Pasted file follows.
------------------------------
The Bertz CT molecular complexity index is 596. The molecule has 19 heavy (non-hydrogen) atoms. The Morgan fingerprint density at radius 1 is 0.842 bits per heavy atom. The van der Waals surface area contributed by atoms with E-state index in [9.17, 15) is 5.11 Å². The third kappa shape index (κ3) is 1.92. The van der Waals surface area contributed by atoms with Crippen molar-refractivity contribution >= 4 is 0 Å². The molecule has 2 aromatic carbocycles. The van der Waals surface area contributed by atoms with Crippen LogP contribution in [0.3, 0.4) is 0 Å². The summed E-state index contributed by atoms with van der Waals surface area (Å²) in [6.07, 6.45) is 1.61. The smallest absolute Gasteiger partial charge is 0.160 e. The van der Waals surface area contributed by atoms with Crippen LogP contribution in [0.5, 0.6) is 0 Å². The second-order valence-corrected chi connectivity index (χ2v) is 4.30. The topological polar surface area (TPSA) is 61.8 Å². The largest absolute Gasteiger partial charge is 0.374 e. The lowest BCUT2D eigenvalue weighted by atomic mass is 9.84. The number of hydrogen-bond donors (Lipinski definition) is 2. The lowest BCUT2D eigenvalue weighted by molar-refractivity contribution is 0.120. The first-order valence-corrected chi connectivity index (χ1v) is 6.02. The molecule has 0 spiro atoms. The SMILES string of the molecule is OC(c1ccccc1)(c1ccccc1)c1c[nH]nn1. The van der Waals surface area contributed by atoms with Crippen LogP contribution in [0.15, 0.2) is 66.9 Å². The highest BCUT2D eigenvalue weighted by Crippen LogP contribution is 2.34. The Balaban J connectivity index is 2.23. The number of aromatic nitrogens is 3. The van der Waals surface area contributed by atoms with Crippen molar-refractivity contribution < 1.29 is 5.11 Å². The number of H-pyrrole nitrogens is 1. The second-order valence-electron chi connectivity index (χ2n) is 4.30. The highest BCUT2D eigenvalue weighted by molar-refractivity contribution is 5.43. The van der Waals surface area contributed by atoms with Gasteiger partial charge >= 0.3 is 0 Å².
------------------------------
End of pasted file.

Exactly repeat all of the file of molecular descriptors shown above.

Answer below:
The Bertz CT molecular complexity index is 596. The molecule has 19 heavy (non-hydrogen) atoms. The Morgan fingerprint density at radius 1 is 0.842 bits per heavy atom. The van der Waals surface area contributed by atoms with E-state index in [9.17, 15) is 5.11 Å². The third kappa shape index (κ3) is 1.92. The van der Waals surface area contributed by atoms with Crippen molar-refractivity contribution >= 4 is 0 Å². The molecule has 2 aromatic carbocycles. The van der Waals surface area contributed by atoms with Crippen LogP contribution in [0.3, 0.4) is 0 Å². The summed E-state index contributed by atoms with van der Waals surface area (Å²) in [6.07, 6.45) is 1.61. The smallest absolute Gasteiger partial charge is 0.160 e. The van der Waals surface area contributed by atoms with Crippen LogP contribution in [0.5, 0.6) is 0 Å². The second-order valence-corrected chi connectivity index (χ2v) is 4.30. The topological polar surface area (TPSA) is 61.8 Å². The largest absolute Gasteiger partial charge is 0.374 e. The lowest BCUT2D eigenvalue weighted by atomic mass is 9.84. The number of hydrogen-bond donors (Lipinski definition) is 2. The lowest BCUT2D eigenvalue weighted by molar-refractivity contribution is 0.120. The first-order valence-corrected chi connectivity index (χ1v) is 6.02. The molecule has 0 spiro atoms. The SMILES string of the molecule is OC(c1ccccc1)(c1ccccc1)c1c[nH]nn1. The van der Waals surface area contributed by atoms with Crippen LogP contribution in [0.15, 0.2) is 66.9 Å². The highest BCUT2D eigenvalue weighted by Crippen LogP contribution is 2.34. The Balaban J connectivity index is 2.23. The number of aromatic nitrogens is 3. The van der Waals surface area contributed by atoms with Crippen molar-refractivity contribution < 1.29 is 5.11 Å². The number of H-pyrrole nitrogens is 1. The second-order valence-electron chi connectivity index (χ2n) is 4.30. The highest BCUT2D eigenvalue weighted by molar-refractivity contribution is 5.43. The van der Waals surface area contributed by atoms with Gasteiger partial charge >= 0.3 is 0 Å².